Hookahs, also referred to as water pipes, are gaining popularity among teenagers in the United States, with many false reports claiming the practice is a safe alternative to regular cigarette smoking. According to the Center for Disease Control (CDC), smoking hookah is not safer, and hookah smokers may actually inhale higher concentrations of toxins commonly found in cigarettes.
“Waterpipe smoking is a real epidemic in the world and it’s picking up in the U.S. too,” said Elie Akl, associate professor of medicine, family medicine, and social and preventive medicine at the University at Buffalo. Akl released a report showing as many as 10 percent of university students are smoking the flavored tobacco.
Smoking hookah is traditionally a group activity, with a single mouthpiece passed from person to person, and its social appeal is one of the reasons adolescents are picking up the habit.
A long hose, a mouth piece, a molasses chamber, and a water bowl make up the basic hookah. They are devices designed to facilitate smoking of flavored tobacco, and because the tobacco smoke passes through water and becomes moist, smokers are able to inhale more smoke than they would from a dry cigarette.
The experience is often described by university students as relaxing and pleasant.
“It’s a very interesting public health puzzle. The same chemicals – in one form [are] reviled by many people, but the same people will go across the street and take it in this different format,” said to CNN Dr. Brian Primack, whose recent research indicates 1 in 3 college students have smoked hookah at some point.
Over half of people smoking hookah, says Primack, do not smoke cigarettes.
A common misconception in the population is that the water chamber in a hookah filters out some of the toxins in the tobacco. In reality, tobacco smoke is no less toxic used in a hookah when compared to cigarette smoke.
Because of the length of a hookah smoking session, which is considerably longer than the time it would take to smoke a cigarette, dangers of the habit are identical to those from chronic cigarette smoking and include:
- Oral cancer
- Lung cancer
- Heart disease
- Tobacco dependence
- Secondhand smoke illnesses
- Low birth weight in babies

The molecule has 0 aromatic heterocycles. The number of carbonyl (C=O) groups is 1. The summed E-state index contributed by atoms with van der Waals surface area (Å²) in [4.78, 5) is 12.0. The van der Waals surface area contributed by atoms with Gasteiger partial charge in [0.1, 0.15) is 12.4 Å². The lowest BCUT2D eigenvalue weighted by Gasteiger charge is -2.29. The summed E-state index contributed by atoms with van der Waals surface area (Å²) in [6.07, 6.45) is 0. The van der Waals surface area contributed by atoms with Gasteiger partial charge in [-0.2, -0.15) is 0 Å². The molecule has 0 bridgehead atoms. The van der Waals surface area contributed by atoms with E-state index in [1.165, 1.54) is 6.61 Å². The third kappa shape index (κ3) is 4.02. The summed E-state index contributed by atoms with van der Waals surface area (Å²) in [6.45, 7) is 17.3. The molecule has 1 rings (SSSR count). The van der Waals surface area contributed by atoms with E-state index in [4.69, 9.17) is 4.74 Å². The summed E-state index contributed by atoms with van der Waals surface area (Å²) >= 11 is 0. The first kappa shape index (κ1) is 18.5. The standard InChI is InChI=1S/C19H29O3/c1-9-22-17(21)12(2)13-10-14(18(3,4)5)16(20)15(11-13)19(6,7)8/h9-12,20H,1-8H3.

Tobacco-related illnesses are not the only concern with hookah use. The spread of infectious diseases from sharing mouth pieces is a possibility, and there is no way to be certain how well a hookah establishment is cleaning the equipment.
Know the facts of smoking hookah
Weeding through the inaccuracies when it comes to hookah information is important for young adults.
Anyone planning on visiting a hookah lounge should be aware that:
- Hookah is smoked for a time period of 45 minutes to an hour. During that time, the tobacco smoke delivers 36 percent more tar into your body than a cigarette, 70 percent more nicotine and 15 times more carbon monoxide.
- Waterpipe smokers are 5 times more likely than non-smokers to show signs of gum disease.
- Men who smoke hookahs have 5 times the risk of developing lung cancer than do non-smokers.
- A single session of smoking hookah delivers 100-200 times the volume of smoke inhaled from a regular cigarette.
- Hookah is not a safe alternative to cigarettes.
- The charcoal used to heat hookah tobacco increases health risks by releasing carbon monoxide, toxic chemicals and metals.
- The water in a hookah does not lessen the dangers associated with tobacco smoke.
“Awareness campaigns need to take into account that waterpipe smoking is increasing, especially among youth, and that it may be a gateway to cigarette use in adulthood,” said Akl. “The problem is that some people are advocating the hookahs, or waterpipes, as safer than cigarettes. It’s perceived as less addictive. And because in the hookah, the smoke comes through a column of water, which is supposed to filter the smoke, it’s been seen as safer than cigarettes and other forms of tobacco consumption.” These assumptions are false.